Snakes in the Ocean
Happy Monday! We’re meeting some more snakes during our Creepy Crawlies month. We know these reptiles can be scary, but let’s remember they are important parts of the environment. Today we’re meeting a snake that lives in the ocean.
Banded Sea Krait Fun Facts:
- Banded sea kraits are found mostly in coral reefs.
- They do come ashore to drink fresh water, lay their eggs and when they shed their skin.
- These water going snakes have flatten tails to help them swim.
- These venomous snakes mostly prey on eels.
- Their prey- the eels, are bigger than they are and it can often take weeks to fully digest. They will haul on to land to digest their food.
- They are considered to be shy and fairly docile.
- Females are larger than males and can grow up to 4 feet long.
Who knew the ocean had snakes? And knew it could take weeks to digest your dinner? Crazy!
Categories: adventure, Animals, Children, conservation, education, Environment, nature, oceans, science, Today's Post, wildlife
Tags: adventures, animals, children, education, education blog, nature, nature blog, reptiles, science, snakes, wildlife
You Say Fish- We Say Tomato
We’re meeting our last animal of Camp E&E today :(. Can you believe summer is nearly over? It has flown by! We’ll be starting the new year back at the University after Labor Day- so be on the look out for some great new friends!
TOMATO ANEMONE FISH FUN FACTS:
- Like their famous relatives, the clownfish, tomato anemone fish spend most of their time in the tentacles of an anemone.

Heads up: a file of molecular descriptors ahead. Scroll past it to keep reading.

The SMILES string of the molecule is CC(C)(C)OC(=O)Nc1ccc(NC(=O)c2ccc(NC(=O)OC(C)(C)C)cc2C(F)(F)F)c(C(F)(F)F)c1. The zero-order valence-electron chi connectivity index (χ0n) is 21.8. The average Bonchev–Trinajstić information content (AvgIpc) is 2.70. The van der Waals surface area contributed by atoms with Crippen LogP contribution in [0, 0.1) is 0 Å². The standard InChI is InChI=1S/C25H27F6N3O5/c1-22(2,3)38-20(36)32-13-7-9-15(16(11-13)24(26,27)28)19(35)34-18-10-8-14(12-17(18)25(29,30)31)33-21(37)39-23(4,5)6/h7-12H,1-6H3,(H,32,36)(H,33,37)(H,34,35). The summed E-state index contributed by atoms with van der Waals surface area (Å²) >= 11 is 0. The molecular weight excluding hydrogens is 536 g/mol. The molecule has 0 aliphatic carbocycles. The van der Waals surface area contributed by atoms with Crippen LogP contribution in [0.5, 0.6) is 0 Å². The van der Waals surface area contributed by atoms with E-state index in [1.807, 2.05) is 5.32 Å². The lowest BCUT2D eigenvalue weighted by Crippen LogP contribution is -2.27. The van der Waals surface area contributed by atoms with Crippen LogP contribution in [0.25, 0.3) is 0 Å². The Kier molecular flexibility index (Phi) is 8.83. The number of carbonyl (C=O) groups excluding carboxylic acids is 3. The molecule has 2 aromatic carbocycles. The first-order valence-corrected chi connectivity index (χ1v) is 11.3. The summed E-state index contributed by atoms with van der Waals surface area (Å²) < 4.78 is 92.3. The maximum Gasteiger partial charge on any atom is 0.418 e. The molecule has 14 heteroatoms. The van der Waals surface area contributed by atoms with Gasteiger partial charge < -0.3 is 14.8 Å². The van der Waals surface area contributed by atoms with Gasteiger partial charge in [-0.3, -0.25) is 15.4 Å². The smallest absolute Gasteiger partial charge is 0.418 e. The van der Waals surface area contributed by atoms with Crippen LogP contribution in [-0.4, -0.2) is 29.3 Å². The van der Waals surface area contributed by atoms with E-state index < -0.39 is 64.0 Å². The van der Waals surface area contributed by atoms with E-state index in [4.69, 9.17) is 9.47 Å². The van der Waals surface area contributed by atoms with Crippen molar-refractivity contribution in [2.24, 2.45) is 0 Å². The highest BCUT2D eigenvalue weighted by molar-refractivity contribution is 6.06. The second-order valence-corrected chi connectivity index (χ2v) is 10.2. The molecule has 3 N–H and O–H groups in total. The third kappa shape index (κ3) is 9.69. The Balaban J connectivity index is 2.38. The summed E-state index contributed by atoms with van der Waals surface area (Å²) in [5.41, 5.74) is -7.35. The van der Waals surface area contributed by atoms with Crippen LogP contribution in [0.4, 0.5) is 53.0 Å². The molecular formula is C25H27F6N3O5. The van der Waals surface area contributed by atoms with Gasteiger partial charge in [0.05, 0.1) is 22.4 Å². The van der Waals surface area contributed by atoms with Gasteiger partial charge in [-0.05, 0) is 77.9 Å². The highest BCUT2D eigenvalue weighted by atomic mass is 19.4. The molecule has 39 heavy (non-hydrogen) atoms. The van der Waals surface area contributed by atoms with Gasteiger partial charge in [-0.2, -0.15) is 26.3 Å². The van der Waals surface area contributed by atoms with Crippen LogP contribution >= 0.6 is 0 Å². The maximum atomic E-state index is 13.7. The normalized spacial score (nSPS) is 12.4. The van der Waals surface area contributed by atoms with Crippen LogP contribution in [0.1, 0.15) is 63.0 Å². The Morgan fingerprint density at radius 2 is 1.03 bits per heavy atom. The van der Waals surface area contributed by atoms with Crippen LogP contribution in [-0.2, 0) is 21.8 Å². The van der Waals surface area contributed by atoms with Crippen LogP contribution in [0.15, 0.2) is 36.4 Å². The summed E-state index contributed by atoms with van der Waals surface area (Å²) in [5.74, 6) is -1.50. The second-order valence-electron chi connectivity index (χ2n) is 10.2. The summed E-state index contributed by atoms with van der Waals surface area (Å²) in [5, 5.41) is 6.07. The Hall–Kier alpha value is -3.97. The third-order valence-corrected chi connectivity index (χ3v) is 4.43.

- The anemone protects the tomato fish from predators, while the fish provides the anemone leftovers of its food. This relationship is called symbiosis- mutualism.
- Males are smaller than females and are bright red. The females tend be more black in color than red.
- The most dominate fish is the largest female.
- All anemone fish start out as males and will turn female when they need to.
- These little fish only grow to 5 1/2 inches.
Anemone fish are the cutest little fish. It’s cool that they have a symbiotic relationship with anemones. We’ll be back tomorrow for our big send off at Camp!
Categories: adventure, Animals, camp, Children, conservation, education, Environment, fish, nature, oceans, science, Today's Post, wildlife
Tags: adventures, animals, children, conservation, education, education blog, envrionment, fish, nature, nature blogs, oceans, science, wildlife